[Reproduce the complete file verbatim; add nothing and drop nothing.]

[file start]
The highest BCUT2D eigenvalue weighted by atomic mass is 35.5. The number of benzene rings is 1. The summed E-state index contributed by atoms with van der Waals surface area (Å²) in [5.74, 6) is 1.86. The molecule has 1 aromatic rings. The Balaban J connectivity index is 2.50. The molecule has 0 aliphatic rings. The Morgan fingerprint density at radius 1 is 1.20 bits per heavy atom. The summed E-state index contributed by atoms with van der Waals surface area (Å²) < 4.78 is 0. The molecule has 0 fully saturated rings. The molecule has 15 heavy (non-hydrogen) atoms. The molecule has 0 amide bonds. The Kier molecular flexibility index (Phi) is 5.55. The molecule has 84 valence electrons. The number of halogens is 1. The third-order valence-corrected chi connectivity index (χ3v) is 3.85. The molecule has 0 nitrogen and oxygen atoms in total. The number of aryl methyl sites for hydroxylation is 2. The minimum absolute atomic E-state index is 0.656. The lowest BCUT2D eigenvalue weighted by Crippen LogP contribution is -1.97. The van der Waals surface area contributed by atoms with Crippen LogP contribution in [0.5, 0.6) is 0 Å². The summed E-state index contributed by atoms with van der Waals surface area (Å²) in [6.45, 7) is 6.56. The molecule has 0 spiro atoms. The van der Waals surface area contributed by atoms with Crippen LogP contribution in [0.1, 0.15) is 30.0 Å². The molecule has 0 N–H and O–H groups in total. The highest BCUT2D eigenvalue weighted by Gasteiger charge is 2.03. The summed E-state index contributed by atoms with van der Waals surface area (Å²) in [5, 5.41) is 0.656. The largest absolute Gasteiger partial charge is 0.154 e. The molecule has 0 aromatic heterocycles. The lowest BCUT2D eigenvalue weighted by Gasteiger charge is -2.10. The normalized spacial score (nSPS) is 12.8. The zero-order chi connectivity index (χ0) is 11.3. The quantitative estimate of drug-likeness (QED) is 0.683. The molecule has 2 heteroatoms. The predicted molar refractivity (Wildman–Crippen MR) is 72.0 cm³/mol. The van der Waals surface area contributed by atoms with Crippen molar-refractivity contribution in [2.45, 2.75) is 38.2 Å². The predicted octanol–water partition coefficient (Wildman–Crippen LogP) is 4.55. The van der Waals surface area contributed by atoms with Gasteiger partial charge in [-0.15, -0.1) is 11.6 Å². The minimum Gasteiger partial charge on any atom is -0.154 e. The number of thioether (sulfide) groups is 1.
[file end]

The highest BCUT2D eigenvalue weighted by atomic mass is 35.5. The number of benzene rings is 1. The summed E-state index contributed by atoms with van der Waals surface area (Å²) in [5.74, 6) is 1.86. The molecule has 1 aromatic rings. The Balaban J connectivity index is 2.50. The molecule has 0 aliphatic rings. The Morgan fingerprint density at radius 1 is 1.20 bits per heavy atom. The summed E-state index contributed by atoms with van der Waals surface area (Å²) < 4.78 is 0. The molecule has 0 fully saturated rings. The molecule has 15 heavy (non-hydrogen) atoms. The molecule has 0 amide bonds. The Kier molecular flexibility index (Phi) is 5.55. The molecule has 84 valence electrons. The number of halogens is 1. The third-order valence-corrected chi connectivity index (χ3v) is 3.85. The molecule has 0 nitrogen and oxygen atoms in total. The number of aryl methyl sites for hydroxylation is 2. The minimum absolute atomic E-state index is 0.656. The lowest BCUT2D eigenvalue weighted by Crippen LogP contribution is -1.97. The van der Waals surface area contributed by atoms with Crippen LogP contribution in [0.5, 0.6) is 0 Å². The summed E-state index contributed by atoms with van der Waals surface area (Å²) in [6.45, 7) is 6.56. The molecule has 0 spiro atoms. The van der Waals surface area contributed by atoms with Crippen LogP contribution in [0.1, 0.15) is 30.0 Å². The molecule has 0 N–H and O–H groups in total. The highest BCUT2D eigenvalue weighted by Gasteiger charge is 2.03. The summed E-state index contributed by atoms with van der Waals surface area (Å²) in [5, 5.41) is 0.656. The largest absolute Gasteiger partial charge is 0.154 e. The molecule has 0 aromatic heterocycles. The lowest BCUT2D eigenvalue weighted by Gasteiger charge is -2.10. The normalized spacial score (nSPS) is 12.8. The zero-order chi connectivity index (χ0) is 11.3. The quantitative estimate of drug-likeness (QED) is 0.683. The molecule has 2 heteroatoms. The predicted molar refractivity (Wildman–Crippen MR) is 72.0 cm³/mol. The van der Waals surface area contributed by atoms with Crippen molar-refractivity contribution in [2.45, 2.75) is 38.2 Å². The predicted octanol–water partition coefficient (Wildman–Crippen LogP) is 4.55. The van der Waals surface area contributed by atoms with Gasteiger partial charge in [-0.15, -0.1) is 11.6 Å². The minimum Gasteiger partial charge on any atom is -0.154 e. The number of thioether (sulfide) groups is 1.